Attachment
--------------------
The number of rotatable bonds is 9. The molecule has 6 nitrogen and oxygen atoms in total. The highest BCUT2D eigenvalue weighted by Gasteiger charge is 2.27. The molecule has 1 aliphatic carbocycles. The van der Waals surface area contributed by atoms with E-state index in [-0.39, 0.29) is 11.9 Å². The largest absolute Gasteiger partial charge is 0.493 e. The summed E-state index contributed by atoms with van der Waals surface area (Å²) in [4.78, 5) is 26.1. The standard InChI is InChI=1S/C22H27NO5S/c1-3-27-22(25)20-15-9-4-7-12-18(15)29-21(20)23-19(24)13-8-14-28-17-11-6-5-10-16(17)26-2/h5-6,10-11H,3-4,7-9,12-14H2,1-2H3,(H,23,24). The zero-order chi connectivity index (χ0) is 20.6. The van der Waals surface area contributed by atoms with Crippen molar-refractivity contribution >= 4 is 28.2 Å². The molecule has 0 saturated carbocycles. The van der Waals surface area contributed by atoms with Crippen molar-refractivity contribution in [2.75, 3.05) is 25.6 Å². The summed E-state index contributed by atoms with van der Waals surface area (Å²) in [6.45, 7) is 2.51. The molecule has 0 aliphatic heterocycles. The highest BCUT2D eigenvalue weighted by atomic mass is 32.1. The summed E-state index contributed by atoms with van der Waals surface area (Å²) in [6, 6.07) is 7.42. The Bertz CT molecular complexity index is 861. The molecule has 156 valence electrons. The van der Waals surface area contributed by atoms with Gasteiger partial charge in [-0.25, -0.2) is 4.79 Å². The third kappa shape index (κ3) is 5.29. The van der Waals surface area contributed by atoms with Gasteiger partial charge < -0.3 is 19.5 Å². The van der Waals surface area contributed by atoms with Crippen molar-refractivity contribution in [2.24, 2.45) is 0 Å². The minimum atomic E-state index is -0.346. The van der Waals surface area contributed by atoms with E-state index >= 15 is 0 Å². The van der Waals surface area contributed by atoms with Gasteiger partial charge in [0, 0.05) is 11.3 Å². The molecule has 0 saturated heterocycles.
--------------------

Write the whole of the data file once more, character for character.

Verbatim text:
The number of rotatable bonds is 9. The molecule has 6 nitrogen and oxygen atoms in total. The highest BCUT2D eigenvalue weighted by Gasteiger charge is 2.27. The molecule has 1 aliphatic carbocycles. The van der Waals surface area contributed by atoms with E-state index in [-0.39, 0.29) is 11.9 Å². The largest absolute Gasteiger partial charge is 0.493 e. The summed E-state index contributed by atoms with van der Waals surface area (Å²) in [4.78, 5) is 26.1. The standard InChI is InChI=1S/C22H27NO5S/c1-3-27-22(25)20-15-9-4-7-12-18(15)29-21(20)23-19(24)13-8-14-28-17-11-6-5-10-16(17)26-2/h5-6,10-11H,3-4,7-9,12-14H2,1-2H3,(H,23,24). The zero-order chi connectivity index (χ0) is 20.6. The van der Waals surface area contributed by atoms with Crippen molar-refractivity contribution >= 4 is 28.2 Å². The molecule has 0 saturated carbocycles. The van der Waals surface area contributed by atoms with Crippen molar-refractivity contribution in [2.75, 3.05) is 25.6 Å². The summed E-state index contributed by atoms with van der Waals surface area (Å²) in [6.45, 7) is 2.51. The molecule has 0 aliphatic heterocycles. The highest BCUT2D eigenvalue weighted by atomic mass is 32.1. The summed E-state index contributed by atoms with van der Waals surface area (Å²) in [6, 6.07) is 7.42. The Bertz CT molecular complexity index is 861. The molecule has 156 valence electrons. The van der Waals surface area contributed by atoms with Gasteiger partial charge in [-0.25, -0.2) is 4.79 Å². The third kappa shape index (κ3) is 5.29. The van der Waals surface area contributed by atoms with Gasteiger partial charge < -0.3 is 19.5 Å². The van der Waals surface area contributed by atoms with Crippen molar-refractivity contribution in [2.24, 2.45) is 0 Å². The minimum atomic E-state index is -0.346. The van der Waals surface area contributed by atoms with E-state index >= 15 is 0 Å². The van der Waals surface area contributed by atoms with Gasteiger partial charge in [0, 0.05) is 11.3 Å². The molecule has 0 saturated heterocycles.